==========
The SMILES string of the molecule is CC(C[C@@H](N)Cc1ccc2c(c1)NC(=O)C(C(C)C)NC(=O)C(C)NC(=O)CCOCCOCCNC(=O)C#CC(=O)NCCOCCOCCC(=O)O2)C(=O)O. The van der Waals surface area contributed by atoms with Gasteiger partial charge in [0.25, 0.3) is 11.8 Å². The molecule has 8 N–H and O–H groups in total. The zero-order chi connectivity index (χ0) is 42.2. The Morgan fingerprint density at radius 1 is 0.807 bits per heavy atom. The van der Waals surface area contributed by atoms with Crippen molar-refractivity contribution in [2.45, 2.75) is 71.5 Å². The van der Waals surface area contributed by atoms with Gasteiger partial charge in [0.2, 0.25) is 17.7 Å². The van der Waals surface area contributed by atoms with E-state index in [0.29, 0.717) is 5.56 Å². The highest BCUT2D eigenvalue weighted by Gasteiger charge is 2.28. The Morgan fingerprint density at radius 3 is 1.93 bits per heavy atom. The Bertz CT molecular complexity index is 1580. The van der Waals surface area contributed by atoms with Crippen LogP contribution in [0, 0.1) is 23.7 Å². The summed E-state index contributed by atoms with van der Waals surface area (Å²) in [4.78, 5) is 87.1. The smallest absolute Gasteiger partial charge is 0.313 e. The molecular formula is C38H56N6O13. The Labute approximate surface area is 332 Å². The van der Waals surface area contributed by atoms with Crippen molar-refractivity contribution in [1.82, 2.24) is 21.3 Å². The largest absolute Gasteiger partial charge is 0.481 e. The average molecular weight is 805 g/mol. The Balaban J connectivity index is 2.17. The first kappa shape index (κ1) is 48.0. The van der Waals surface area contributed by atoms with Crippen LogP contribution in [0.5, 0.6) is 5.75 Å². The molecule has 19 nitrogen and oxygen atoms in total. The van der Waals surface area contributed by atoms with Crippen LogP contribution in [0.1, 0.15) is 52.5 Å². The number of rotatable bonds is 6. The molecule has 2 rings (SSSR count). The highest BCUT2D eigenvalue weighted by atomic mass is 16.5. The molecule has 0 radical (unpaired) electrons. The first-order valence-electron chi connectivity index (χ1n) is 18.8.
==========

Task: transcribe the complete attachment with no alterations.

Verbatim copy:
The SMILES string of the molecule is CC(C[C@@H](N)Cc1ccc2c(c1)NC(=O)C(C(C)C)NC(=O)C(C)NC(=O)CCOCCOCCNC(=O)C#CC(=O)NCCOCCOCCC(=O)O2)C(=O)O. The van der Waals surface area contributed by atoms with Gasteiger partial charge in [0.25, 0.3) is 11.8 Å². The molecule has 8 N–H and O–H groups in total. The zero-order chi connectivity index (χ0) is 42.2. The Morgan fingerprint density at radius 1 is 0.807 bits per heavy atom. The van der Waals surface area contributed by atoms with Crippen molar-refractivity contribution in [2.45, 2.75) is 71.5 Å². The van der Waals surface area contributed by atoms with Gasteiger partial charge in [0.2, 0.25) is 17.7 Å². The van der Waals surface area contributed by atoms with E-state index in [0.29, 0.717) is 5.56 Å². The highest BCUT2D eigenvalue weighted by Gasteiger charge is 2.28. The Morgan fingerprint density at radius 3 is 1.93 bits per heavy atom. The Bertz CT molecular complexity index is 1580. The van der Waals surface area contributed by atoms with Crippen LogP contribution in [0, 0.1) is 23.7 Å². The summed E-state index contributed by atoms with van der Waals surface area (Å²) in [4.78, 5) is 87.1. The smallest absolute Gasteiger partial charge is 0.313 e. The molecular formula is C38H56N6O13. The Labute approximate surface area is 332 Å². The van der Waals surface area contributed by atoms with Crippen molar-refractivity contribution in [1.82, 2.24) is 21.3 Å². The largest absolute Gasteiger partial charge is 0.481 e. The average molecular weight is 805 g/mol. The Balaban J connectivity index is 2.17. The first kappa shape index (κ1) is 48.0. The van der Waals surface area contributed by atoms with Crippen LogP contribution in [0.5, 0.6) is 5.75 Å². The molecule has 19 nitrogen and oxygen atoms in total. The van der Waals surface area contributed by atoms with Crippen LogP contribution in [0.1, 0.15) is 52.5 Å². The number of rotatable bonds is 6. The molecule has 2 rings (SSSR count). The highest BCUT2D eigenvalue weighted by atomic mass is 16.5. The molecule has 0 radical (unpaired) electrons. The first-order valence-electron chi connectivity index (χ1n) is 18.8.